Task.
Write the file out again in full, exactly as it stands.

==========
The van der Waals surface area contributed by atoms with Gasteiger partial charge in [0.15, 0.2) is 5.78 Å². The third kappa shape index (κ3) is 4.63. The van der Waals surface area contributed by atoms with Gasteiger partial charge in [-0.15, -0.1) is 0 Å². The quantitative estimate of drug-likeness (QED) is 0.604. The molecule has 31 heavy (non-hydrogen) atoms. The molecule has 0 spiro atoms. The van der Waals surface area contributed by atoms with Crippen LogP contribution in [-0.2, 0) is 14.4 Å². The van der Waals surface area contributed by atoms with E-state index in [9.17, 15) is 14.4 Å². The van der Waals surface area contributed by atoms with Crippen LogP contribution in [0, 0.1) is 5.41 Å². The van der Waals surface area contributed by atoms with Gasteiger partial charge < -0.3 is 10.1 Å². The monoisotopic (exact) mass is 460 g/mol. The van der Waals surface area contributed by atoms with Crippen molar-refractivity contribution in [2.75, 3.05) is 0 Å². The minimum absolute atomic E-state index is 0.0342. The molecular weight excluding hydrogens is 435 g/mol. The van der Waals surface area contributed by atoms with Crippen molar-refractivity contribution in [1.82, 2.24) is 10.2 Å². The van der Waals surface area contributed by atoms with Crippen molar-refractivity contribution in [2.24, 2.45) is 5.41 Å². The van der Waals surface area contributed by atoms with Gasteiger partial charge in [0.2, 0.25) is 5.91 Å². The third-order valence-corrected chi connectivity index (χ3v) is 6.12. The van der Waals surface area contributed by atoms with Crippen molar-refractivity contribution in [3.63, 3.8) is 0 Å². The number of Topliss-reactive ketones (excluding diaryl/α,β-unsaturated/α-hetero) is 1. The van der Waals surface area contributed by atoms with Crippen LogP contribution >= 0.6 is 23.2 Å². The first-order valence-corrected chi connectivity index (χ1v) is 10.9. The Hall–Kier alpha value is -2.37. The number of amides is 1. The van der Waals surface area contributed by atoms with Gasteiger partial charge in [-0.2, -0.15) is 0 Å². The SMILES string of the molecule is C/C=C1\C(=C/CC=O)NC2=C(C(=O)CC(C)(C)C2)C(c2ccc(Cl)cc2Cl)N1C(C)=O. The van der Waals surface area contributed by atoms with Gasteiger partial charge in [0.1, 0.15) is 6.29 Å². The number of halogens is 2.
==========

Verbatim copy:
The van der Waals surface area contributed by atoms with Gasteiger partial charge in [0.15, 0.2) is 5.78 Å². The third kappa shape index (κ3) is 4.63. The van der Waals surface area contributed by atoms with Gasteiger partial charge in [-0.15, -0.1) is 0 Å². The quantitative estimate of drug-likeness (QED) is 0.604. The molecule has 31 heavy (non-hydrogen) atoms. The molecule has 0 spiro atoms. The van der Waals surface area contributed by atoms with Crippen LogP contribution in [-0.2, 0) is 14.4 Å². The van der Waals surface area contributed by atoms with E-state index in [9.17, 15) is 14.4 Å². The van der Waals surface area contributed by atoms with Crippen LogP contribution in [0, 0.1) is 5.41 Å². The van der Waals surface area contributed by atoms with Gasteiger partial charge < -0.3 is 10.1 Å². The monoisotopic (exact) mass is 460 g/mol. The van der Waals surface area contributed by atoms with Crippen molar-refractivity contribution in [2.75, 3.05) is 0 Å². The minimum absolute atomic E-state index is 0.0342. The molecular weight excluding hydrogens is 435 g/mol. The van der Waals surface area contributed by atoms with Crippen molar-refractivity contribution in [1.82, 2.24) is 10.2 Å². The van der Waals surface area contributed by atoms with Crippen molar-refractivity contribution in [2.24, 2.45) is 5.41 Å². The van der Waals surface area contributed by atoms with Gasteiger partial charge in [0.2, 0.25) is 5.91 Å². The third-order valence-corrected chi connectivity index (χ3v) is 6.12. The van der Waals surface area contributed by atoms with Crippen molar-refractivity contribution in [3.63, 3.8) is 0 Å². The number of Topliss-reactive ketones (excluding diaryl/α,β-unsaturated/α-hetero) is 1. The van der Waals surface area contributed by atoms with Crippen LogP contribution >= 0.6 is 23.2 Å². The first-order valence-corrected chi connectivity index (χ1v) is 10.9. The Hall–Kier alpha value is -2.37. The number of amides is 1. The van der Waals surface area contributed by atoms with Gasteiger partial charge in [-0.2, -0.15) is 0 Å². The SMILES string of the molecule is C/C=C1\C(=C/CC=O)NC2=C(C(=O)CC(C)(C)C2)C(c2ccc(Cl)cc2Cl)N1C(C)=O. The van der Waals surface area contributed by atoms with Gasteiger partial charge in [0.1, 0.15) is 6.29 Å². The number of halogens is 2.